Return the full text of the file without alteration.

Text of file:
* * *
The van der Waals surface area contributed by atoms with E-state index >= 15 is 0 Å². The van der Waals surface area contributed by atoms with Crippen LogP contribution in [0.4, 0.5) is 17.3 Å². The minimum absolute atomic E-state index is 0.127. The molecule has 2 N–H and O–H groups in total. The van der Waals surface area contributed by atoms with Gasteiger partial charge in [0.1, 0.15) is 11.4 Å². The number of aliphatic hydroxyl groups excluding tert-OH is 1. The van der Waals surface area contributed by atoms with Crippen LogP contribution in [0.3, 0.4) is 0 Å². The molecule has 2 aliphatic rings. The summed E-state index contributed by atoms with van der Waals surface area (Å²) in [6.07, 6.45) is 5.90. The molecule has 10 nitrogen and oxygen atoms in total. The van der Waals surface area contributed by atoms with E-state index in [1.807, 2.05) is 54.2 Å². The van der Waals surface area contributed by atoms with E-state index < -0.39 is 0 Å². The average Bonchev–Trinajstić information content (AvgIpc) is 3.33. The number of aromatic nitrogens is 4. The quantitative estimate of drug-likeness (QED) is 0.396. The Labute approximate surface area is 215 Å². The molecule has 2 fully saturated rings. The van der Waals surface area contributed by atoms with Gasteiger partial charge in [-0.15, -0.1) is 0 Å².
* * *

The van der Waals surface area contributed by atoms with E-state index >= 15 is 0 Å². The van der Waals surface area contributed by atoms with Crippen LogP contribution in [0.4, 0.5) is 17.3 Å². The minimum absolute atomic E-state index is 0.127. The molecule has 2 N–H and O–H groups in total. The van der Waals surface area contributed by atoms with Gasteiger partial charge in [0.1, 0.15) is 11.4 Å². The number of aliphatic hydroxyl groups excluding tert-OH is 1. The van der Waals surface area contributed by atoms with Crippen LogP contribution in [0.3, 0.4) is 0 Å². The molecule has 2 aliphatic rings. The summed E-state index contributed by atoms with van der Waals surface area (Å²) in [6.07, 6.45) is 5.90. The molecule has 10 nitrogen and oxygen atoms in total. The van der Waals surface area contributed by atoms with E-state index in [1.807, 2.05) is 54.2 Å². The van der Waals surface area contributed by atoms with E-state index < -0.39 is 0 Å². The average Bonchev–Trinajstić information content (AvgIpc) is 3.33. The number of aromatic nitrogens is 4. The quantitative estimate of drug-likeness (QED) is 0.396. The Labute approximate surface area is 215 Å². The molecule has 2 fully saturated rings. The van der Waals surface area contributed by atoms with Gasteiger partial charge in [-0.15, -0.1) is 0 Å².